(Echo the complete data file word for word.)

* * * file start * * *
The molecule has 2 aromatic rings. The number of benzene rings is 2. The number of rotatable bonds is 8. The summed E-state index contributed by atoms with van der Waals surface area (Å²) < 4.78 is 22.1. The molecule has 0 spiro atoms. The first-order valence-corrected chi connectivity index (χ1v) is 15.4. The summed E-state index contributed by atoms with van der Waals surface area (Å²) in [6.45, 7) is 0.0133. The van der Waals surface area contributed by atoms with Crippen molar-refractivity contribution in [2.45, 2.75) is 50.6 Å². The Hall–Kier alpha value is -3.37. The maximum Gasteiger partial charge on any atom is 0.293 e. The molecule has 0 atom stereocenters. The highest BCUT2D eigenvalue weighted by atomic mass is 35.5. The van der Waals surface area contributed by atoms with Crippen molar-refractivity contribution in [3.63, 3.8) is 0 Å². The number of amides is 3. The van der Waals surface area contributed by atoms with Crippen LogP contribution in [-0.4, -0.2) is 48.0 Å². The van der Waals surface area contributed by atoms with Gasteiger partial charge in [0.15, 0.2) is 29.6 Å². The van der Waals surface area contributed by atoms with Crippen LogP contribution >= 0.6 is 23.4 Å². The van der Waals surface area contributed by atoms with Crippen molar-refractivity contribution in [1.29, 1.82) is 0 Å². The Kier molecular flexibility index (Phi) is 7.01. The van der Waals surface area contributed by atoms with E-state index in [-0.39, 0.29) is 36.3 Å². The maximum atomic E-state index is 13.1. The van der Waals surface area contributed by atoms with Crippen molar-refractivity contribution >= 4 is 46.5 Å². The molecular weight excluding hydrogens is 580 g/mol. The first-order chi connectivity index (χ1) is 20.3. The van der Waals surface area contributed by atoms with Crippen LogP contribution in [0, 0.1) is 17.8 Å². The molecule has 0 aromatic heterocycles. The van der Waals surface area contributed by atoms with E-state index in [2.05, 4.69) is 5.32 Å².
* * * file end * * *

The molecule has 2 aromatic rings. The number of benzene rings is 2. The number of rotatable bonds is 8. The summed E-state index contributed by atoms with van der Waals surface area (Å²) < 4.78 is 22.1. The molecule has 0 spiro atoms. The first-order valence-corrected chi connectivity index (χ1v) is 15.4. The summed E-state index contributed by atoms with van der Waals surface area (Å²) in [6.45, 7) is 0.0133. The van der Waals surface area contributed by atoms with Crippen molar-refractivity contribution in [2.45, 2.75) is 50.6 Å². The Hall–Kier alpha value is -3.37. The maximum Gasteiger partial charge on any atom is 0.293 e. The molecule has 0 atom stereocenters. The highest BCUT2D eigenvalue weighted by atomic mass is 35.5. The van der Waals surface area contributed by atoms with Crippen molar-refractivity contribution in [3.63, 3.8) is 0 Å². The number of amides is 3. The van der Waals surface area contributed by atoms with Crippen LogP contribution in [-0.4, -0.2) is 48.0 Å². The van der Waals surface area contributed by atoms with Gasteiger partial charge in [0.15, 0.2) is 29.6 Å². The van der Waals surface area contributed by atoms with Crippen LogP contribution >= 0.6 is 23.4 Å². The van der Waals surface area contributed by atoms with Crippen molar-refractivity contribution in [1.29, 1.82) is 0 Å². The Kier molecular flexibility index (Phi) is 7.01. The van der Waals surface area contributed by atoms with E-state index in [-0.39, 0.29) is 36.3 Å². The maximum atomic E-state index is 13.1. The van der Waals surface area contributed by atoms with Crippen molar-refractivity contribution >= 4 is 46.5 Å². The molecular weight excluding hydrogens is 580 g/mol. The first-order chi connectivity index (χ1) is 20.3. The van der Waals surface area contributed by atoms with Crippen LogP contribution in [0, 0.1) is 17.8 Å². The molecule has 0 aromatic heterocycles. The van der Waals surface area contributed by atoms with E-state index in [2.05, 4.69) is 5.32 Å².